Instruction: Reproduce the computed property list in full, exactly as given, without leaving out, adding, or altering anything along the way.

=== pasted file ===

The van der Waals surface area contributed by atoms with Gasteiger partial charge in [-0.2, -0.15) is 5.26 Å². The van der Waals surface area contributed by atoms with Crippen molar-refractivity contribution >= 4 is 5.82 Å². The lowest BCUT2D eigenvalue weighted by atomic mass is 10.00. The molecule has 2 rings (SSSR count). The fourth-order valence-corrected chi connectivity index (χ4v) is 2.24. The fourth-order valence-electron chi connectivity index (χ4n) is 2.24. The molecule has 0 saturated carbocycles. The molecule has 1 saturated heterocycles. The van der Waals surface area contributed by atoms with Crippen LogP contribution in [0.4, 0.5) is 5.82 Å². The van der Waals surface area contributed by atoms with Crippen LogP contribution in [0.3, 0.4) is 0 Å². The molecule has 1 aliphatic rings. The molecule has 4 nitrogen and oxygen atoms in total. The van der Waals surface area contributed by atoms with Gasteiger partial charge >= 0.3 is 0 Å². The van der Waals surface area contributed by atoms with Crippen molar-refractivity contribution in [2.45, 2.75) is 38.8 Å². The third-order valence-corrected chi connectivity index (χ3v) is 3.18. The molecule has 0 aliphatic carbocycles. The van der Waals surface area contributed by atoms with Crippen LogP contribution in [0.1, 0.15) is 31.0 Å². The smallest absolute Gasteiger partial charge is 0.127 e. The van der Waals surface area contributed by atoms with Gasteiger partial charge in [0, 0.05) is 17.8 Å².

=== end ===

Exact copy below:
The van der Waals surface area contributed by atoms with Gasteiger partial charge in [-0.2, -0.15) is 5.26 Å². The van der Waals surface area contributed by atoms with Crippen molar-refractivity contribution >= 4 is 5.82 Å². The lowest BCUT2D eigenvalue weighted by atomic mass is 10.00. The molecule has 2 rings (SSSR count). The fourth-order valence-corrected chi connectivity index (χ4v) is 2.24. The fourth-order valence-electron chi connectivity index (χ4n) is 2.24. The molecule has 0 saturated carbocycles. The molecule has 1 saturated heterocycles. The van der Waals surface area contributed by atoms with Crippen LogP contribution in [0.4, 0.5) is 5.82 Å². The van der Waals surface area contributed by atoms with Crippen LogP contribution in [0.3, 0.4) is 0 Å². The molecule has 1 aliphatic rings. The molecule has 4 nitrogen and oxygen atoms in total. The van der Waals surface area contributed by atoms with Gasteiger partial charge >= 0.3 is 0 Å². The van der Waals surface area contributed by atoms with Crippen molar-refractivity contribution in [2.45, 2.75) is 38.8 Å². The third-order valence-corrected chi connectivity index (χ3v) is 3.18. The molecule has 0 aliphatic carbocycles. The van der Waals surface area contributed by atoms with Crippen LogP contribution in [0.1, 0.15) is 31.0 Å². The smallest absolute Gasteiger partial charge is 0.127 e. The van der Waals surface area contributed by atoms with Gasteiger partial charge in [0, 0.05) is 17.8 Å².